Genesis is a word that simply means beginning. Here in chapter one, we find both the beginning of the Bible and the beginning of Creation. We learn that we have a God who can create energy, matter, waves, time, life, and us by his very words. I find this to...
It was my first trip to Israel, and our itinerary was full of places that before the trip were, to me, only names on the pages of Scripture. I was excited because this journey held the assurance that we would learn much, see much, and feel much over the course of 10 days.
Before departing, the pastor who was leading the trip asked me if I would be interested in teaching from one of the locations. As a budding theologian with a passion for all-things Jesus, I jumped at the chance to teach from a place where my Lord and Savior taught the disciples over two thousand years ago. When the pastor asked me where I would like to teach, I poured over the itinerary and discovered that we would visit a place called Caesarea Philippi.
What I knew about this place was found in the Gospel of Matthew (16:13-20) where Peter confessed Jesus as the Christ. It is one of my favorite passages in all of Scripture. Because of this passage, I knew what I needed to teach, and I began to formulate, with the help of the Holy Spirit, a lesson that would impact our group.
Let us now fast forward…
Understanding the Question
The Bible has so many questions! In fact, there are approximately 3,294 questions in Scripture. There is so much to know and to ponder! I am grateful to God and to the men of my small group for helping me answer some of these questions and holding me accountable to hold fast to the redeeming power of God’s Word. As my men’s group was studying the Gospel of Mark, we came across what is arguably the most important question in the Bible.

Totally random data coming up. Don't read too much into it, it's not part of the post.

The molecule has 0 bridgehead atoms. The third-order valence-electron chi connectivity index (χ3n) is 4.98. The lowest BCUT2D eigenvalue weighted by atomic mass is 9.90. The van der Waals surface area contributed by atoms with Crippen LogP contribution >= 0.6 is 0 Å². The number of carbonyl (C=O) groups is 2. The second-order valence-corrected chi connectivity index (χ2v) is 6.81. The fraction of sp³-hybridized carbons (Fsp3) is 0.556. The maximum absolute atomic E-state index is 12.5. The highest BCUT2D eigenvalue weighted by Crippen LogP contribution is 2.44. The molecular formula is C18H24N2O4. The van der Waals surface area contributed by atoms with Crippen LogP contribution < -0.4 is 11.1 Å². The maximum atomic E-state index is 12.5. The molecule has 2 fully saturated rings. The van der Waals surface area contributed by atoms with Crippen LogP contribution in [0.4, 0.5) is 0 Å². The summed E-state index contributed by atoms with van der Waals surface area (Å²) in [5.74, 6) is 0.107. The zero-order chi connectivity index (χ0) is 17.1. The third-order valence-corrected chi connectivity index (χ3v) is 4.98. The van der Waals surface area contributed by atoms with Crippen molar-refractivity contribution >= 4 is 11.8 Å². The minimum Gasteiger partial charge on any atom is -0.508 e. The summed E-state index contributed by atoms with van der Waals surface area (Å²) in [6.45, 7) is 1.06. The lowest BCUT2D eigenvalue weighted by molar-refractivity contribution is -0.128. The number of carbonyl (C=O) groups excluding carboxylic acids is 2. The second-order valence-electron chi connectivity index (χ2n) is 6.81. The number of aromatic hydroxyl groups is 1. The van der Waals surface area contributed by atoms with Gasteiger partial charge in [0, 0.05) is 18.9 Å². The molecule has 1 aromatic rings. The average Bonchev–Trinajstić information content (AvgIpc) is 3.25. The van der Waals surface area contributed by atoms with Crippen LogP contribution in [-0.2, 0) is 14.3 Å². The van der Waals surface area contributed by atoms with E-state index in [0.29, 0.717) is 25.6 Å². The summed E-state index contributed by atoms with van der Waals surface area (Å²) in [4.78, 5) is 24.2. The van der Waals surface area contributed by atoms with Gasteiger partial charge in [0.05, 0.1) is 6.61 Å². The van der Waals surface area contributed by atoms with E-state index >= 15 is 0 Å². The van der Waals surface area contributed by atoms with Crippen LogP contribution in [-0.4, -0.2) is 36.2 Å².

Mark 8:27-30 states,
And Jesus went on with his disciples to the villages of Caesarea Philippi. And on the way he asked his disciples, “Who do people say that I am?”And they told him, “John the Baptist; and others say, Elijah; and others, one of the prophets.”And he asked them, “But who do you say that I am?” Peter answered him, “You are the Christ.”And he strictly charged them to tell no one about him.”
As we finished reading this passage, I couldn’t help but think of Matthew 16 and made the pronouncement that there is no more important question in all of Scripture than the one contained in these verses.
Can you understand the importance of every person answering this question correctly?
The most important question in all of Scripture comes from Jesus, and he asks it very simply: “But who do you say that I am?” Peter answers the question correctly by stating, “You are the Christ.”
The location where this conversation took place was called Caesarea Philippi, and it was a Gentile town, a pagan town that did not fear the one true God. The city of Caesarea Philippi was on the southwestern slope of Mount Hermon and the northernmost extent of Jesus’ ministry. It was a place where travelers would pass through on their way to points unknown.
There, carved in the mountain side beside the town, were grottos which, at one time, held statues of various “gods.” However, these false gods were only relevant for the day and did little more than distract people from worshiping the one true God. In this setting, Jesus wanted to see who the disciples thought he was amongst such gods. It was the perfect place for the most important question ever uttered: “But who do you say that I am?”
Mad, Bad, or God?
Every person must answer this question, no matter their faith or circumstance. So how do we answer the question? Is Jesus the Lord? Is he just a good person with a good message? Is he just plain crazy? What is he?